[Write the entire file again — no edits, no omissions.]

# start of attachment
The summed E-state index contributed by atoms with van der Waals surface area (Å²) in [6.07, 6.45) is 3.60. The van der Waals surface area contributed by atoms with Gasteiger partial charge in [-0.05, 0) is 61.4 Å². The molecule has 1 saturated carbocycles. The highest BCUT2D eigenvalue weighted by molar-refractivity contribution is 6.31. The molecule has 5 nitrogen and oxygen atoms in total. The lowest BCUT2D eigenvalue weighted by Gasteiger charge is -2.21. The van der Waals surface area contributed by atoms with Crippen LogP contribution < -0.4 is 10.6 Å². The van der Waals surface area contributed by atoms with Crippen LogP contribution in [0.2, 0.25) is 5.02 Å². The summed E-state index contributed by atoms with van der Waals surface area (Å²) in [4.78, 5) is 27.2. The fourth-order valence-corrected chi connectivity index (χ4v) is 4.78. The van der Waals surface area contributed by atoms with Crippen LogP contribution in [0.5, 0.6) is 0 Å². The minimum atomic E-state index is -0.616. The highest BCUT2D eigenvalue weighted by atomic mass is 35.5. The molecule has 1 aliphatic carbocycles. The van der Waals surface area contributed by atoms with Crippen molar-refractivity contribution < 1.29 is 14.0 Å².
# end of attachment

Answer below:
The summed E-state index contributed by atoms with van der Waals surface area (Å²) in [6.07, 6.45) is 3.60. The van der Waals surface area contributed by atoms with Gasteiger partial charge in [-0.05, 0) is 61.4 Å². The molecule has 1 saturated carbocycles. The highest BCUT2D eigenvalue weighted by molar-refractivity contribution is 6.31. The molecule has 5 nitrogen and oxygen atoms in total. The lowest BCUT2D eigenvalue weighted by Gasteiger charge is -2.21. The van der Waals surface area contributed by atoms with Crippen LogP contribution < -0.4 is 10.6 Å². The van der Waals surface area contributed by atoms with Crippen LogP contribution in [0.2, 0.25) is 5.02 Å². The summed E-state index contributed by atoms with van der Waals surface area (Å²) in [4.78, 5) is 27.2. The fourth-order valence-corrected chi connectivity index (χ4v) is 4.78. The van der Waals surface area contributed by atoms with Crippen LogP contribution in [0.5, 0.6) is 0 Å². The minimum atomic E-state index is -0.616. The highest BCUT2D eigenvalue weighted by atomic mass is 35.5. The molecule has 1 aliphatic carbocycles. The van der Waals surface area contributed by atoms with Crippen molar-refractivity contribution < 1.29 is 14.0 Å².